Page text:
The report includes 10 recommendations. We won't get into all of them here, but suffice to say that some activists were not pleased that immediate resettlement wasn't the top one. As ORAM Executive Director Steve Roth said, the situation is complex. He told us that resettlement to another country is not going to happen overnight and is a solution that's not available to everyone. He has a point. U.S. immigration policy still doesn't seem to have a plan to assist queer Afghan refugees from that war-torn country. In the shorter term, though, there are several things that can be done to assist LGBTQI+ refugees in Kakuma. The top recommendation in the report is that RAS must fast-track refugee status determination of LGBTQI+ asylum seekers with further support from UNHCR and civil society organizations. The backlog in cases is quite high, the report noted, and this would reduce the need for keeping asylum seekers in camps for long periods and fast-track relocation to safer and more accommodative environments. The second recommendation is that RAS and UNHCR must create more responsive and sensitive protection services for LGBTQI+ refugees. This, too, should be a top priority, especially given the report's findings. This could include UNHCR-led safe houses away from the camp and sensitivity training for law enforcement, which is sorely needed. Police officers staffing the gender-based violence desk need to be sensitized on sexuality and sexual identity, and the report identified this as a relatively low-cost activity.

The report did state that government resettlement must resume and that LGBTQI+ refugees from Kenya should be fast-tracked as its fourth recommendation. This would involve UNHCR and civil society organizations. Another recommendation is that UNHCR and civil society organizations continue to build skills development programs so that camp residents can work. ORAM started training queer refugees with entrepreneurial skills in 2019. It also provided seed funding for new ventures raising chickens and making soap. Roth said recently that they've hired two new local trainers and taken on five new local groups.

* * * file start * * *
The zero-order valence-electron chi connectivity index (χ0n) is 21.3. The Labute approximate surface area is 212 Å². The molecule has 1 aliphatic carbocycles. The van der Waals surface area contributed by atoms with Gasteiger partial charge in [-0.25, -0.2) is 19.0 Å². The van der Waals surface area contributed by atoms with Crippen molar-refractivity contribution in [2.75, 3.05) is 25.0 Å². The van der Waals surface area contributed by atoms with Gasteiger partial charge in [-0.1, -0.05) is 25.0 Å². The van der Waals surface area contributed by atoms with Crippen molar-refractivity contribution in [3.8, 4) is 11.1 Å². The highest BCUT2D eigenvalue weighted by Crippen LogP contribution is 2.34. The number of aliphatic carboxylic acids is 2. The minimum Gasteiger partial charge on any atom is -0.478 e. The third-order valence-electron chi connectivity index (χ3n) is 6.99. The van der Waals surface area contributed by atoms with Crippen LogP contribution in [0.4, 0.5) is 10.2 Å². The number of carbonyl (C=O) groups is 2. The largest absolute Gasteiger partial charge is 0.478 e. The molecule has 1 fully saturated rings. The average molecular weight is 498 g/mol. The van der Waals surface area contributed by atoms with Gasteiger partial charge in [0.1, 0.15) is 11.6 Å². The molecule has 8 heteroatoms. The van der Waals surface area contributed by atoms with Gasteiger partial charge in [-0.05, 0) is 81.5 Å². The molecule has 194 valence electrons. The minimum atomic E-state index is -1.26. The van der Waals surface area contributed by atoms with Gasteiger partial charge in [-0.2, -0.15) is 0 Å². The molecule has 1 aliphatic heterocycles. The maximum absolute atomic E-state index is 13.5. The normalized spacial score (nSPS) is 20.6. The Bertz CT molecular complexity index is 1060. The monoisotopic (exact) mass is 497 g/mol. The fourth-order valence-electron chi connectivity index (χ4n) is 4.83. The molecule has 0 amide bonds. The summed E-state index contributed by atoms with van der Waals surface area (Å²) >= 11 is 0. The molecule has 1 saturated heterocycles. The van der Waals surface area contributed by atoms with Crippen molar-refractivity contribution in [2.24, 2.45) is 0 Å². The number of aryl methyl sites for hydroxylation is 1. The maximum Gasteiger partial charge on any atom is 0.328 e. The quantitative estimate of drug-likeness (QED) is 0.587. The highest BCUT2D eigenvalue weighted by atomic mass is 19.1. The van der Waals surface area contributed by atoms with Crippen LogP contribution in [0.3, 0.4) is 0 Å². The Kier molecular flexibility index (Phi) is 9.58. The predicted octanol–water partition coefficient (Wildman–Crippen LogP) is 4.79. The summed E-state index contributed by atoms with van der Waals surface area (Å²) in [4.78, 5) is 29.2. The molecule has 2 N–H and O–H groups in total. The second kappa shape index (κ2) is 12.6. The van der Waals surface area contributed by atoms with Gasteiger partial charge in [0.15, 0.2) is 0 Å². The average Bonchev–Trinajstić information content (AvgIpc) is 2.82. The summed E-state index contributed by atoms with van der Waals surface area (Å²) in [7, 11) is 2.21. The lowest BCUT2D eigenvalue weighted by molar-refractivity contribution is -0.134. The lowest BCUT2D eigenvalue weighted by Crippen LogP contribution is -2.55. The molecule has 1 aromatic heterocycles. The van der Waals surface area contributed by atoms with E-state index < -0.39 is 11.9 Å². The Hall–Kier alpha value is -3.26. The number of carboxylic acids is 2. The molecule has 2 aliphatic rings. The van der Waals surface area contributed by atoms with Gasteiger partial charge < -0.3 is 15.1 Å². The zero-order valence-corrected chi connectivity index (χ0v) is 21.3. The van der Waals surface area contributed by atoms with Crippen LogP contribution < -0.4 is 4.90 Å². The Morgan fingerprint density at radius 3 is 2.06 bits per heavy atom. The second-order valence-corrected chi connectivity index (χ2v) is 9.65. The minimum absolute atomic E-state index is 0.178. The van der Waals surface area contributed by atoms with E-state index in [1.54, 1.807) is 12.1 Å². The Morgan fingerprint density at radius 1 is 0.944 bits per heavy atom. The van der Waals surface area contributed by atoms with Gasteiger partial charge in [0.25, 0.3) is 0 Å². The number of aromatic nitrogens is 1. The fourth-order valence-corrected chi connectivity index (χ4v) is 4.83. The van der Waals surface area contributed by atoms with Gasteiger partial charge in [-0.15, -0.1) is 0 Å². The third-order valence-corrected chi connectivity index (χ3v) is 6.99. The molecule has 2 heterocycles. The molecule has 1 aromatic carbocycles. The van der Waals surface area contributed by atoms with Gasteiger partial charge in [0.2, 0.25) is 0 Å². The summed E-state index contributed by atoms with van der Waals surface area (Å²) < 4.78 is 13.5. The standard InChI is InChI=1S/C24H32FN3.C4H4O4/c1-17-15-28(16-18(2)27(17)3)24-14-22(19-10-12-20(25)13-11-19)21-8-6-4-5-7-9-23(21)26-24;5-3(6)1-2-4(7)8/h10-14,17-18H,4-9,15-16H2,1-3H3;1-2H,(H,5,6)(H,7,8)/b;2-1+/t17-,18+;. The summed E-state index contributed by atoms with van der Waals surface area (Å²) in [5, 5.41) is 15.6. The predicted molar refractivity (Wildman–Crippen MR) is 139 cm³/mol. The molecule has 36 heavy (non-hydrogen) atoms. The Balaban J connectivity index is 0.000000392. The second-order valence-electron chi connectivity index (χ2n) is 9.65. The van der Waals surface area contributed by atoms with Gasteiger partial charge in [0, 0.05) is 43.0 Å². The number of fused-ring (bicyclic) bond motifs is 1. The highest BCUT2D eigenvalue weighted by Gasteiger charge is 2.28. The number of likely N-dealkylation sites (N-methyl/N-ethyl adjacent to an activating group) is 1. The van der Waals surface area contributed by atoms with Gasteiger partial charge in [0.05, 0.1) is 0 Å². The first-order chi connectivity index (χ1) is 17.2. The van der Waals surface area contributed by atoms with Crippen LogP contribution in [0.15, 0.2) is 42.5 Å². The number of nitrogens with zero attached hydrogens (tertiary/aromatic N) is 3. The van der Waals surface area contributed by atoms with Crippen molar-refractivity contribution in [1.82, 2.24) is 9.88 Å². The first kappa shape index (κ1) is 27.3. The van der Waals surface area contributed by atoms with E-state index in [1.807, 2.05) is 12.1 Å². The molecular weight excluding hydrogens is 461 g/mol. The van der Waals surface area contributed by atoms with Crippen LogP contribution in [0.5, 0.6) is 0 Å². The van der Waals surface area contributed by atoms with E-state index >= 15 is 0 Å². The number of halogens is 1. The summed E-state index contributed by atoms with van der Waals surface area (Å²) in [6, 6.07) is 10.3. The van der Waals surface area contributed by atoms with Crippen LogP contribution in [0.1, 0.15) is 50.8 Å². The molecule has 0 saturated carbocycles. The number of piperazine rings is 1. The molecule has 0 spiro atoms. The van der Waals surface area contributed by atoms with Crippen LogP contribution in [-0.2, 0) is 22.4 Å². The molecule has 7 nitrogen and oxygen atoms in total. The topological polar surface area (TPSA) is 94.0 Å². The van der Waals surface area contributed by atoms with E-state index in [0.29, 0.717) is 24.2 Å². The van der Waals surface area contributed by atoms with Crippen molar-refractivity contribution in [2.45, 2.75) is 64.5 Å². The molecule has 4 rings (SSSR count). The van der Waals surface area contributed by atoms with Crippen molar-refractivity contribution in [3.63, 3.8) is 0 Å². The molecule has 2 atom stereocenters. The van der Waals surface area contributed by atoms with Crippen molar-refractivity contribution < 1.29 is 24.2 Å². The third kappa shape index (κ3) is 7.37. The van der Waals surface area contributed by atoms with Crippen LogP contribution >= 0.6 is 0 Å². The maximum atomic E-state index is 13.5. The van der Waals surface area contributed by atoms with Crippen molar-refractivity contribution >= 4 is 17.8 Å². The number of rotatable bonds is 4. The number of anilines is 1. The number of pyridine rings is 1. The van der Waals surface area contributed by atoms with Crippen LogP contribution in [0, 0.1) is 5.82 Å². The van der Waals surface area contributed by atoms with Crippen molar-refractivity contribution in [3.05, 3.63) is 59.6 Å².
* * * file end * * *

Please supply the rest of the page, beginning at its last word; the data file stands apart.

Overall, the report should be seen by UNHCR officials as a document to embrace. As the refugee agency of the United Nations, it should be leading the calls for more equitable treatment of LGBTQI+ refugees at the camp, including increased funding and meetings with authorities and stakeholders from other communities. Ongoing education is critical, and we hope Kakuma sees marked improvement in safety for the queer refugees who don't have anywhere else to go. Many escaped brutality in their home countries only to encounter more violence once they arrived at Kakuma. It's time for civil society organizations to beef up their training and services, and for UNHCR and the Kenyan government to take action in regard to police training and responsiveness so that LGBTQI+ people can live in a safer environment.